So far, these proliferating stem cells lacking NFATc1 have not led to increased tumor formation, which is often a dangerous byproduct of triggering stem cells into action. "This is the first case where we have been able to activate the hair cycle without accompanying signs of tumorigenesis," says Fuchs. "If we can control the activation process of follicle stem cells without promoting tumorigenesis, then this would be a big move in the right direction."
Thania Benios | EurekAlert!
Flavins keep a handy helper in their pocket
25.04.2018 | University of Freiburg
Complete skin regeneration system of fish unraveled
24.04.2018 | Tokyo Institute of Technology
At the Hannover Messe 2018, the Bundesanstalt für Materialforschung und-prüfung (BAM) will show how, in the future, astronauts could produce their own tools or spare parts in zero gravity using 3D printing. This will reduce, weight and transport costs for space missions. Visitors can experience the innovative additive manufacturing process live at the fair.
Powder-based additive manufacturing in zero gravity is the name of the project in which a component is produced by applying metallic powder layers and then...
Physicists at the Laboratory for Attosecond Physics, which is jointly run by Ludwig-Maximilians-Universität and the Max Planck Institute of Quantum Optics, have developed a high-power laser system that generates ultrashort pulses of light covering a large share of the mid-infrared spectrum. The researchers envisage a wide range of applications for the technology – in the early diagnosis of cancer, for instance.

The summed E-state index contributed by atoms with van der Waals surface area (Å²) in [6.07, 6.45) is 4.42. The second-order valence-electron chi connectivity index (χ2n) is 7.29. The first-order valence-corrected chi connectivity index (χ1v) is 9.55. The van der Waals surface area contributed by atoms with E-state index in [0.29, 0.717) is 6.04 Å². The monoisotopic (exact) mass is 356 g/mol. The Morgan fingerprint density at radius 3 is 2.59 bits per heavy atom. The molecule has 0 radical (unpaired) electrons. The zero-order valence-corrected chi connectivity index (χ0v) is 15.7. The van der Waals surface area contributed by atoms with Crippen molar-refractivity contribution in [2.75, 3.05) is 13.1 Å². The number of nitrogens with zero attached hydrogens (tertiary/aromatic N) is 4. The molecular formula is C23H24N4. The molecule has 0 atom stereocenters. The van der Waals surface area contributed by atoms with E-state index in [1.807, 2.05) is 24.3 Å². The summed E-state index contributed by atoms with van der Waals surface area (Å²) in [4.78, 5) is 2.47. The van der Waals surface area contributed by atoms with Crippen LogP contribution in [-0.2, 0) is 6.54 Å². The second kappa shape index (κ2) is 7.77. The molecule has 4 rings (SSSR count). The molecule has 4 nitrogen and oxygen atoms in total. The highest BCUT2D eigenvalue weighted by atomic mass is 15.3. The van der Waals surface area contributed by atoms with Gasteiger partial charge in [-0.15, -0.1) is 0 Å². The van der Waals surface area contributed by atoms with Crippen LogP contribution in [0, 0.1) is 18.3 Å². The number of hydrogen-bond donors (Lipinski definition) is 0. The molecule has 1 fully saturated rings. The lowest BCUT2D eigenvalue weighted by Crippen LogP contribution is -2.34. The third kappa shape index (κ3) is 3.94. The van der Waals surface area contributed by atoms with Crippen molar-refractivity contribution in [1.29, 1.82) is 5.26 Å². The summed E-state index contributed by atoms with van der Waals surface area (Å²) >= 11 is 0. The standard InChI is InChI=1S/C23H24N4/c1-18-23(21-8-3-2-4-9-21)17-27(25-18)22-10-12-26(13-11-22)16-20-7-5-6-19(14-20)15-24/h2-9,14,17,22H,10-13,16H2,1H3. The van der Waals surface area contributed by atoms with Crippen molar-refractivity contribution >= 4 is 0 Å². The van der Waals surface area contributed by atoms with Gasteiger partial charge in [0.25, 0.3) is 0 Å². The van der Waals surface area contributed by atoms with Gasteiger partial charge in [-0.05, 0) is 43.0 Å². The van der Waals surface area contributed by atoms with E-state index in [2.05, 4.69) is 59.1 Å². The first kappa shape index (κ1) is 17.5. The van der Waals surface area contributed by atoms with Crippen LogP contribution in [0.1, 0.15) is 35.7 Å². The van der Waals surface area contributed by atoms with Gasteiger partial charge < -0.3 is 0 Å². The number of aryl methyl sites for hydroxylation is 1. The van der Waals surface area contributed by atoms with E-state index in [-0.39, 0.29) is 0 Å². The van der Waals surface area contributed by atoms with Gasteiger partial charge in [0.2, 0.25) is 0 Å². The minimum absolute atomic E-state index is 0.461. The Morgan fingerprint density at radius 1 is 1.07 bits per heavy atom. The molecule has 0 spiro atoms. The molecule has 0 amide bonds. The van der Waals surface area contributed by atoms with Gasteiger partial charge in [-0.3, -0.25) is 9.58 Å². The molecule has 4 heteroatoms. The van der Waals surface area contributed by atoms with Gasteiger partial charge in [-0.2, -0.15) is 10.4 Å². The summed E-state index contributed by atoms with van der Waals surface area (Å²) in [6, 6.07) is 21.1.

Molecules are the building blocks of life. Like all other organisms, we are made of them. They control our biorhythm, and they can also reflect our state of...
University of Connecticut researchers have created a biodegradable composite made of silk fibers that can be used to repair broken load-bearing bones without the complications sometimes presented by other materials.
Repairing major load-bearing bones such as those in the leg can be a long and uncomfortable process.
Study published in the journal ACS Applied Materials & Interfaces is the outcome of an international effort that included teams from Dresden and Berlin in Germany, and the US.
Scientists at the Helmholtz-Zentrum Dresden-Rossendorf (HZDR) together with colleagues from the Helmholtz-Zentrum Berlin (HZB) and the University of Virginia...
Novel highly efficient and brilliant gamma-ray source: Based on model calculations, physicists of the Max PIanck Institute for Nuclear Physics in Heidelberg propose a novel method for an efficient high-brilliance gamma-ray source. A giant collimated gamma-ray pulse is generated from the interaction of a dense ultra-relativistic electron beam with a thin solid conductor. Energetic gamma-rays are copiously produced as the electron beam splits into filaments while propagating across the conductor. The resulting gamma-ray energy and flux enable novel experiments in nuclear and fundamental physics.
The typical wavelength of light interacting with an object of the microcosm scales with the size of this object. For atoms, this ranges from visible light to...
13.04.2018 | Event News
12.04.2018 | Event News
09.04.2018 | Event News
25.04.2018 | Physics and Astronomy
25.04.2018 | Physics and Astronomy
25.04.2018 | Information Technology